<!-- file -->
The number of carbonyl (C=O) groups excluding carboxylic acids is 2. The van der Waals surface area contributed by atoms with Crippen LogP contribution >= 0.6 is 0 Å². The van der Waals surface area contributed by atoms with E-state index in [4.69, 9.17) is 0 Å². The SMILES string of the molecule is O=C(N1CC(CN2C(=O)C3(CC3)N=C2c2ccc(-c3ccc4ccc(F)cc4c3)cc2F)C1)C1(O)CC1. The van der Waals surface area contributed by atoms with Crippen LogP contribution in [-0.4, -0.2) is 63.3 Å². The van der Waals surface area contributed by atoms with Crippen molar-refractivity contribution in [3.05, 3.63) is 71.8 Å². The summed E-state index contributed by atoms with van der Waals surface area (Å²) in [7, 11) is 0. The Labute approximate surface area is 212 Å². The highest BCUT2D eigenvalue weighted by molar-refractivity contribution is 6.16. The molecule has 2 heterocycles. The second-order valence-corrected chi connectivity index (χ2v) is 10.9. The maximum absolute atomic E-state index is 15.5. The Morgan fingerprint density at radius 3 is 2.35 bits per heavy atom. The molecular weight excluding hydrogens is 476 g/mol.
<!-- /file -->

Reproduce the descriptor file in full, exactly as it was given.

The number of carbonyl (C=O) groups excluding carboxylic acids is 2. The van der Waals surface area contributed by atoms with Crippen LogP contribution >= 0.6 is 0 Å². The van der Waals surface area contributed by atoms with E-state index in [4.69, 9.17) is 0 Å². The SMILES string of the molecule is O=C(N1CC(CN2C(=O)C3(CC3)N=C2c2ccc(-c3ccc4ccc(F)cc4c3)cc2F)C1)C1(O)CC1. The van der Waals surface area contributed by atoms with Crippen LogP contribution in [-0.4, -0.2) is 63.3 Å². The van der Waals surface area contributed by atoms with Crippen molar-refractivity contribution in [3.05, 3.63) is 71.8 Å². The summed E-state index contributed by atoms with van der Waals surface area (Å²) in [7, 11) is 0. The Labute approximate surface area is 212 Å². The highest BCUT2D eigenvalue weighted by molar-refractivity contribution is 6.16. The molecule has 2 heterocycles. The second-order valence-corrected chi connectivity index (χ2v) is 10.9. The maximum absolute atomic E-state index is 15.5. The Morgan fingerprint density at radius 3 is 2.35 bits per heavy atom. The molecular weight excluding hydrogens is 476 g/mol.